Addressing Workplace Violence: Developing a Collaborative Intervention with a Participatory Action Research Approach

Highlights

The growing field of Occupational Health Psychology (OHP) is focusing research efforts toward better understanding and control of organizational level factors such as work-life and safety cultures, which may function towards primary prevention of occupational illness and injury. Through examining the managerial and supervisory practices, processes, and policies of work organization and their influence on employee work and health, the knowledge gained from research can be used to advocate for and develop interventions for healthy work environments and safe workplaces (Sauter & Hurrell, 1990). SHARP researchers are collaborating on this project with two Washington psychiatric care facilities.

Our research goal is to identify and prioritize key organizational influences such as supervisor support on patient aggression and coworker disruptive behavior. In addition, we seek to increase understanding of how direct care provider high stress, high aggression working conditions influence health, family, and work outcomes. Finally, this research seeks to advance innovative approaches to engage interdisciplinary hospital care provider, labor, and management stakeholders in the research process of developing a collaborative organizational intervention to address workplace violence prevention.

Introduction

Recent research in Europe and the United States has focused on healthcare workers’ experience of workplace violence in the form of patient aggression and coworker interpersonal conflict or psychological aggression on the job. The research has examined not only patient assaults but also coworker overt and covert disruptive behaviors such as social isolation, work sabotage, withholding information needed to complete work, and verbal threats. A number of terms describe the problem such as interpersonal conflict, incivility, workplace bullying, and psychological aggression (see Hershcovis, 2011). These behaviors are costly to organizations and employees and have been linked to lowered productivity, work stress, poor health, and loss of talent as targeted individuals often choose to leave the organization in search of work in a healthier environment (Rosenstein & O’Daniel, 2008). Coworker disruptive behavior has also been linked to poor patient safety outcomes (Rosenstein & O’Daniel, 2008; The Joint Commission Sentinel Event Alert, 40, 2008).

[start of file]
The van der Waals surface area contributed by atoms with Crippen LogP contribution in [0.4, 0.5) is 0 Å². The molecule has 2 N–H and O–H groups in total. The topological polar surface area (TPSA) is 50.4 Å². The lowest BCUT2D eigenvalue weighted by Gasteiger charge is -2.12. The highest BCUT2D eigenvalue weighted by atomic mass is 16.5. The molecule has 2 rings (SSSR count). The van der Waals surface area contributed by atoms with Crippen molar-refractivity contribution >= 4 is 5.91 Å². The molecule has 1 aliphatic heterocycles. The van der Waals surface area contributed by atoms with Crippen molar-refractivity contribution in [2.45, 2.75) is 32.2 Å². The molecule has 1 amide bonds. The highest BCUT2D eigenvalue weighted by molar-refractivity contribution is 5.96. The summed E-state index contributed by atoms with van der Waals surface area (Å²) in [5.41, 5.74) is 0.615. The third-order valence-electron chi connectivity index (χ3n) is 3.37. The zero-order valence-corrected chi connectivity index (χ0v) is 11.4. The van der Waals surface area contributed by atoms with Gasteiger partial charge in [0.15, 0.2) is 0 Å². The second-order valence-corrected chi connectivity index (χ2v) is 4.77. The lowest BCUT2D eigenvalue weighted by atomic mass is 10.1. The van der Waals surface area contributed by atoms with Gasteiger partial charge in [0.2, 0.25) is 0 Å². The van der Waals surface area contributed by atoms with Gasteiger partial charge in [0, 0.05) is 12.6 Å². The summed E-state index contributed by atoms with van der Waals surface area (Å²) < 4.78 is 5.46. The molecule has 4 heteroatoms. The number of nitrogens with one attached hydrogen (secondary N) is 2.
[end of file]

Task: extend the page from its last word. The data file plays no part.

This project assessed the relationships of workplace context resources important to care provider health, family health, and organizational health outcomes in a public psychiatric hospital. We conducted a cross-sectional survey study of current practices, outcomes and experiences and integrated these data findings with qualitative data findings from focus groups and interviews with hospital direct care providers.

A key finding suggested that family supportive supervisor behaviors (see Hammer et al., 2009) were a key support mechanism for employees. In our analyses, family supportive supervision serves to replenish some of the resources depleted by the strain of experiencing psychological aggression (Yragui, Hammer, Demsky & van Dyck, 2013). With this replenishment, direct care providers’ ability to manage psychological aggression demands in both work and family domains is increased, potentially resulting in better health, safety, and work outcomes. These findings highlight the critical role of supervisors in psychiatric care settings – to promote safer workplaces and to support care providers as they manage the strains of workplace aggression that impact them at work and at home.

This knowledge has informed the development of a supervisor training intervention with multi-disciplinary hospital stakeholders designed to reduce workplace violence by increasing supervisor work-life support and violence prevention support for their employees.

Participatory Action Research (PAR)

Participatory Action Research (PAR) is an interactive research approach which incorporates a value and purpose of promoting change through research, in part by taking place in and being developed by those in the community of study. PAR is used within a range of settings and has advanced with a primary focus of linking theory, research, practice and action (Reason & Bradbury, 2008). The PAR process is that of systematic inquiry in which those who are experiencing the work-related issues team up with researchers to make decisions guiding the study, such as, what information to collect and how to collect it (Rosskam, 2009). For this research, we met with union representatives and care providers at risk for workplace violence, as well as upper-level management and mid-level supervisors to work collaboratively with SHARP researchers to design the study, implement the research activities, and design the supervisor training intervention.

PAR Methods